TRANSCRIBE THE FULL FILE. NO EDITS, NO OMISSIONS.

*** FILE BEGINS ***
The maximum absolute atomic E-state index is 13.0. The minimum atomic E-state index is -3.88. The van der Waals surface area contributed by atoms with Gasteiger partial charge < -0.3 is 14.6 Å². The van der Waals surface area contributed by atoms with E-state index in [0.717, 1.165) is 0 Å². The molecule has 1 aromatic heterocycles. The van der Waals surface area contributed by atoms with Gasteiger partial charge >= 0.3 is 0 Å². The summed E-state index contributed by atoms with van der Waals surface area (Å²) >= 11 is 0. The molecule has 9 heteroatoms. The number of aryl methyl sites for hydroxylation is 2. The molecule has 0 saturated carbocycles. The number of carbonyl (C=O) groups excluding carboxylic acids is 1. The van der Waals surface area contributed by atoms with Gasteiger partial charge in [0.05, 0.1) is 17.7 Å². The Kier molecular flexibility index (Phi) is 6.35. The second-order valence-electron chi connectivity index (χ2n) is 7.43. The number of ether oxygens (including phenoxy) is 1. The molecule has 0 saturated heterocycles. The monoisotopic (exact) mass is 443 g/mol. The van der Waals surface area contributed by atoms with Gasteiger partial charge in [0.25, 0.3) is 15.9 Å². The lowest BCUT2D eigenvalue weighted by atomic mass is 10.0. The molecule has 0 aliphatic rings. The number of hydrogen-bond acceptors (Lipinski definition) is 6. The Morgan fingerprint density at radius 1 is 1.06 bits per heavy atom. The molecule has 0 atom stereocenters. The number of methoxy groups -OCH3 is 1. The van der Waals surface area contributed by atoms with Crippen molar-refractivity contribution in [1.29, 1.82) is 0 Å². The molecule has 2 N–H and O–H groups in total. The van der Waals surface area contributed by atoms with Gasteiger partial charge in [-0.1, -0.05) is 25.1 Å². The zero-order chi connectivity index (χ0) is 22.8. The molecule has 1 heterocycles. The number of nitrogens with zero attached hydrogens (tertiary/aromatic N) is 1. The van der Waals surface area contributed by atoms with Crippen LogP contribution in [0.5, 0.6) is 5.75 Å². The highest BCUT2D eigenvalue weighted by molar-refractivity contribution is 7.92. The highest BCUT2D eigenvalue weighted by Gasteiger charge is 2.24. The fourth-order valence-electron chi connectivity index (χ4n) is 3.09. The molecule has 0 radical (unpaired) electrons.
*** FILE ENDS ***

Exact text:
The maximum absolute atomic E-state index is 13.0. The minimum atomic E-state index is -3.88. The van der Waals surface area contributed by atoms with Gasteiger partial charge < -0.3 is 14.6 Å². The van der Waals surface area contributed by atoms with E-state index in [0.717, 1.165) is 0 Å². The molecule has 1 aromatic heterocycles. The van der Waals surface area contributed by atoms with Gasteiger partial charge >= 0.3 is 0 Å². The summed E-state index contributed by atoms with van der Waals surface area (Å²) >= 11 is 0. The molecule has 9 heteroatoms. The number of aryl methyl sites for hydroxylation is 2. The molecule has 0 saturated carbocycles. The number of carbonyl (C=O) groups excluding carboxylic acids is 1. The van der Waals surface area contributed by atoms with Gasteiger partial charge in [0.05, 0.1) is 17.7 Å². The Kier molecular flexibility index (Phi) is 6.35. The second-order valence-electron chi connectivity index (χ2n) is 7.43. The number of ether oxygens (including phenoxy) is 1. The molecule has 0 saturated heterocycles. The monoisotopic (exact) mass is 443 g/mol. The van der Waals surface area contributed by atoms with Gasteiger partial charge in [0.25, 0.3) is 15.9 Å². The lowest BCUT2D eigenvalue weighted by atomic mass is 10.0. The molecule has 0 aliphatic rings. The number of hydrogen-bond acceptors (Lipinski definition) is 6. The Morgan fingerprint density at radius 1 is 1.06 bits per heavy atom. The molecule has 0 atom stereocenters. The number of methoxy groups -OCH3 is 1. The van der Waals surface area contributed by atoms with Crippen molar-refractivity contribution in [1.29, 1.82) is 0 Å². The molecule has 2 N–H and O–H groups in total. The van der Waals surface area contributed by atoms with Gasteiger partial charge in [-0.1, -0.05) is 25.1 Å². The zero-order chi connectivity index (χ0) is 22.8. The molecule has 1 heterocycles. The number of nitrogens with zero attached hydrogens (tertiary/aromatic N) is 1. The van der Waals surface area contributed by atoms with Crippen LogP contribution in [0.5, 0.6) is 5.75 Å². The highest BCUT2D eigenvalue weighted by molar-refractivity contribution is 7.92. The highest BCUT2D eigenvalue weighted by Gasteiger charge is 2.24. The fourth-order valence-electron chi connectivity index (χ4n) is 3.09. The molecule has 0 radical (unpaired) electrons.